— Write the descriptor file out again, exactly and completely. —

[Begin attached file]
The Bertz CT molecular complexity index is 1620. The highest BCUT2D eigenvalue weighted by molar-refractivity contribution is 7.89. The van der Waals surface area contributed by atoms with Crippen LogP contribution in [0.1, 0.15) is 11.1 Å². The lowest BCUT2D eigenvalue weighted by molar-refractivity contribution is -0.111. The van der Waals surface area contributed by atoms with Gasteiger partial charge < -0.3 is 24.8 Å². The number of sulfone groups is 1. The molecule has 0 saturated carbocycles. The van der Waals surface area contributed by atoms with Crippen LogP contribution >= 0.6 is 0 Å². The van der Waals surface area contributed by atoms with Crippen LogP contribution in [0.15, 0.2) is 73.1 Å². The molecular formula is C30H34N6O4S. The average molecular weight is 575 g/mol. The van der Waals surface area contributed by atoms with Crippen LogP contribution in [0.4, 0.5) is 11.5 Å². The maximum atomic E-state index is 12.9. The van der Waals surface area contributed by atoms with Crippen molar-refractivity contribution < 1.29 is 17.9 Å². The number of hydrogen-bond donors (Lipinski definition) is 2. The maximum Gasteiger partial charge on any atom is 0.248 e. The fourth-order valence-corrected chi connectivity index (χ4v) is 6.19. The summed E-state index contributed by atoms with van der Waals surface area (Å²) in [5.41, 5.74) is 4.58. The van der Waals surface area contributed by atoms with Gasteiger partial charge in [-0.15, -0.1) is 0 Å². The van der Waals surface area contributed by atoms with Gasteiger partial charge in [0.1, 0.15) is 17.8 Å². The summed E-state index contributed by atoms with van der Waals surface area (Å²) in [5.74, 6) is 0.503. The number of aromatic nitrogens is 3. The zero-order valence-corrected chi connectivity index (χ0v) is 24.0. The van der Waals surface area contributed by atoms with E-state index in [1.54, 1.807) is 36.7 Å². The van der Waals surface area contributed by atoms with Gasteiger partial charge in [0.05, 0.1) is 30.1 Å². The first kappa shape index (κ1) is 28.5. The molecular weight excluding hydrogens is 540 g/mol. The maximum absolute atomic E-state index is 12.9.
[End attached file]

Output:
The Bertz CT molecular complexity index is 1620. The highest BCUT2D eigenvalue weighted by molar-refractivity contribution is 7.89. The van der Waals surface area contributed by atoms with Crippen LogP contribution in [0.1, 0.15) is 11.1 Å². The lowest BCUT2D eigenvalue weighted by molar-refractivity contribution is -0.111. The van der Waals surface area contributed by atoms with Gasteiger partial charge < -0.3 is 24.8 Å². The number of sulfone groups is 1. The molecule has 0 saturated carbocycles. The van der Waals surface area contributed by atoms with Crippen LogP contribution >= 0.6 is 0 Å². The van der Waals surface area contributed by atoms with Crippen LogP contribution in [0.15, 0.2) is 73.1 Å². The molecular formula is C30H34N6O4S. The average molecular weight is 575 g/mol. The van der Waals surface area contributed by atoms with Crippen LogP contribution in [0.4, 0.5) is 11.5 Å². The maximum atomic E-state index is 12.9. The van der Waals surface area contributed by atoms with Crippen molar-refractivity contribution < 1.29 is 17.9 Å². The number of hydrogen-bond donors (Lipinski definition) is 2. The maximum Gasteiger partial charge on any atom is 0.248 e. The fourth-order valence-corrected chi connectivity index (χ4v) is 6.19. The summed E-state index contributed by atoms with van der Waals surface area (Å²) in [5.41, 5.74) is 4.58. The van der Waals surface area contributed by atoms with Gasteiger partial charge in [-0.15, -0.1) is 0 Å². The van der Waals surface area contributed by atoms with Gasteiger partial charge in [0.1, 0.15) is 17.8 Å². The summed E-state index contributed by atoms with van der Waals surface area (Å²) in [5.74, 6) is 0.503. The number of aromatic nitrogens is 3. The zero-order valence-corrected chi connectivity index (χ0v) is 24.0. The van der Waals surface area contributed by atoms with E-state index in [1.54, 1.807) is 36.7 Å². The van der Waals surface area contributed by atoms with Gasteiger partial charge in [0.05, 0.1) is 30.1 Å². The first kappa shape index (κ1) is 28.5. The molecular weight excluding hydrogens is 540 g/mol. The maximum absolute atomic E-state index is 12.9.